Kolle Laboratory Mentors:

Benjamin Miller – PhD Candidate

Hannah Feldstein – Graduate Student

Professor Asegun Henry

Lab Focus: Mechanical Engineering

Lab Website:

Project Name: Sonification of the Periodic Table

Project Description: Atomic vibrations are present at any temperature above 0K. These atomic vibrations are unique to any material and they determine many of their properties. For decades, researchers have studies the vibration of atoms by making frequency dependent plots out of them. In this project, our focus will be to sonify these atomic vibrations and for the first make them audible to human ear. The ultimate goal will be to study the correlation between the generated sounds from each material and the properties that the material exhibits. After generating the sounds for all the elements in the periodic table, and making a website for these generated sounds, which will be accessible in our group website soon, we will focus on the following goal for the remaining of the project:

Henry Lab Mentors:

Kiarash Gordiz – PhD

Andrew Rohskopf – PhD Candidate

Professor Ming Guo 

Lab Focus: Mechanical Engineering

Lab Website:

Project Name: Geometric features of cells on a sphere

Project Description:

There are many beautiful geometries that we can find in nature, such as the spiral on shells, the hexagons in honeycomb etc. These structures are initially formed by cells migrating and packing in a nicely organized way. Indeed, when we grow many cells to form a layer on a spherical surface, the cells also exist unique cell shape distributions. Are you interested to know why they naturally self-organize into well-regulated geometries? In this one-year-long project, we are going to specifically focus on the geometric features of cells growing on a spherical surface and to study how the cell shape plays a role in regulating different cell migratory behaviors. For example, when one cell divides into two cells, the cell shape defined by the number of neighbor cells actively changes that affect how they move. Furthermore, we are interested to study how cell shape changes as sphere curvature changes. In the end, this study will provide an understanding of the relation between cell geometric feature and physiological processes.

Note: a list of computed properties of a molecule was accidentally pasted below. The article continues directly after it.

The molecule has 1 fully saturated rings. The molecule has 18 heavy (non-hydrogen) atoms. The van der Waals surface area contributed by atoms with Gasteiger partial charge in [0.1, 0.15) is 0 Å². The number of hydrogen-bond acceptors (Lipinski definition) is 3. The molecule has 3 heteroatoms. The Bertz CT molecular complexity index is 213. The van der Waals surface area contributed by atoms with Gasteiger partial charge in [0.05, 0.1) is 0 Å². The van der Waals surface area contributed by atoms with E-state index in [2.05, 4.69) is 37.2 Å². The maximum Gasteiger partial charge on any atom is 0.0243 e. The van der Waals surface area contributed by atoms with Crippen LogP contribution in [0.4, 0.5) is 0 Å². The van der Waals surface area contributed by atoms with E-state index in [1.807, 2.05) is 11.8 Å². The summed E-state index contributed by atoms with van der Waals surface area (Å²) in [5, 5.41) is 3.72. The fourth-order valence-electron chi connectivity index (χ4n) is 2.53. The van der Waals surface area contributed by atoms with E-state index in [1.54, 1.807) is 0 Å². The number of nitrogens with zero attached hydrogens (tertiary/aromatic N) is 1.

Guo Lab Mentors:

Yu Long Han – PhD

Wenhui Tang – PhD Candidate

Professor Alex Shalek

Lab Focus: Biological Engineering

Lab Website:

Project Description: Single-cell RNA sequencing is a technique that scientists use to identify cell types in the body and understand how they work. For example, single-cell RNA sequencing can help define the molecular differences between a muscle cell and a skin cell. In the Shalek lab’s Summer 2020 project, we will use chemistry to invent more advanced methods for single-cell RNA sequencing.

Shalek Lab Mentors:

Samuel Jonathan Allon – PhD Candidate

Sarah Lynne Quinn – PhD Candidate

Andrew Warren Navia – PhD Candidate

Professor Mark Bear

Lab Focus: Brain and Cognitive Sciences

Lab Website:

Project Title: Exploring visual cortical plasticity in the mouse brain.